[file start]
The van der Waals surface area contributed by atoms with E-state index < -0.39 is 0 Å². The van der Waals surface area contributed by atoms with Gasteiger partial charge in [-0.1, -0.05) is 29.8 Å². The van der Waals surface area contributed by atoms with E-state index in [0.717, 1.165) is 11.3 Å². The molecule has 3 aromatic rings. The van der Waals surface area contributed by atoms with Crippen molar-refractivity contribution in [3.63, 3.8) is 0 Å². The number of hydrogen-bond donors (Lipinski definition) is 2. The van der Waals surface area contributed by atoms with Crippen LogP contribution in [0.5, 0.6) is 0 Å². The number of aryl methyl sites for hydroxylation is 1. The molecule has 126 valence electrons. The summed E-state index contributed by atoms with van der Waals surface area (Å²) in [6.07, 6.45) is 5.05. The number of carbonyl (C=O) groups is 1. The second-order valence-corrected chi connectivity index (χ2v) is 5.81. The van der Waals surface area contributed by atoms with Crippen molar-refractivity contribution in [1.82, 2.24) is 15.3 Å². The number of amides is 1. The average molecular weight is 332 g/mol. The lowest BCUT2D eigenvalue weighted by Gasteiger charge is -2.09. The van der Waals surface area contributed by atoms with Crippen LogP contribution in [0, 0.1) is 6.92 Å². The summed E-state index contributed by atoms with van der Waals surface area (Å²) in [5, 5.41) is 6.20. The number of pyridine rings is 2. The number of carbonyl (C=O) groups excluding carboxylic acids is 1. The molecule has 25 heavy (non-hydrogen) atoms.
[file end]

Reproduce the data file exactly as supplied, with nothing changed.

The van der Waals surface area contributed by atoms with E-state index < -0.39 is 0 Å². The van der Waals surface area contributed by atoms with Gasteiger partial charge in [-0.1, -0.05) is 29.8 Å². The van der Waals surface area contributed by atoms with E-state index in [0.717, 1.165) is 11.3 Å². The molecule has 3 aromatic rings. The van der Waals surface area contributed by atoms with Crippen molar-refractivity contribution in [3.63, 3.8) is 0 Å². The number of hydrogen-bond donors (Lipinski definition) is 2. The van der Waals surface area contributed by atoms with Crippen LogP contribution in [0.5, 0.6) is 0 Å². The number of aryl methyl sites for hydroxylation is 1. The molecule has 126 valence electrons. The summed E-state index contributed by atoms with van der Waals surface area (Å²) in [6.07, 6.45) is 5.05. The number of carbonyl (C=O) groups is 1. The second-order valence-corrected chi connectivity index (χ2v) is 5.81. The van der Waals surface area contributed by atoms with Crippen molar-refractivity contribution in [1.82, 2.24) is 15.3 Å². The number of amides is 1. The average molecular weight is 332 g/mol. The lowest BCUT2D eigenvalue weighted by Gasteiger charge is -2.09. The van der Waals surface area contributed by atoms with Crippen LogP contribution in [0, 0.1) is 6.92 Å². The summed E-state index contributed by atoms with van der Waals surface area (Å²) in [5, 5.41) is 6.20. The number of pyridine rings is 2. The number of carbonyl (C=O) groups excluding carboxylic acids is 1. The molecule has 25 heavy (non-hydrogen) atoms.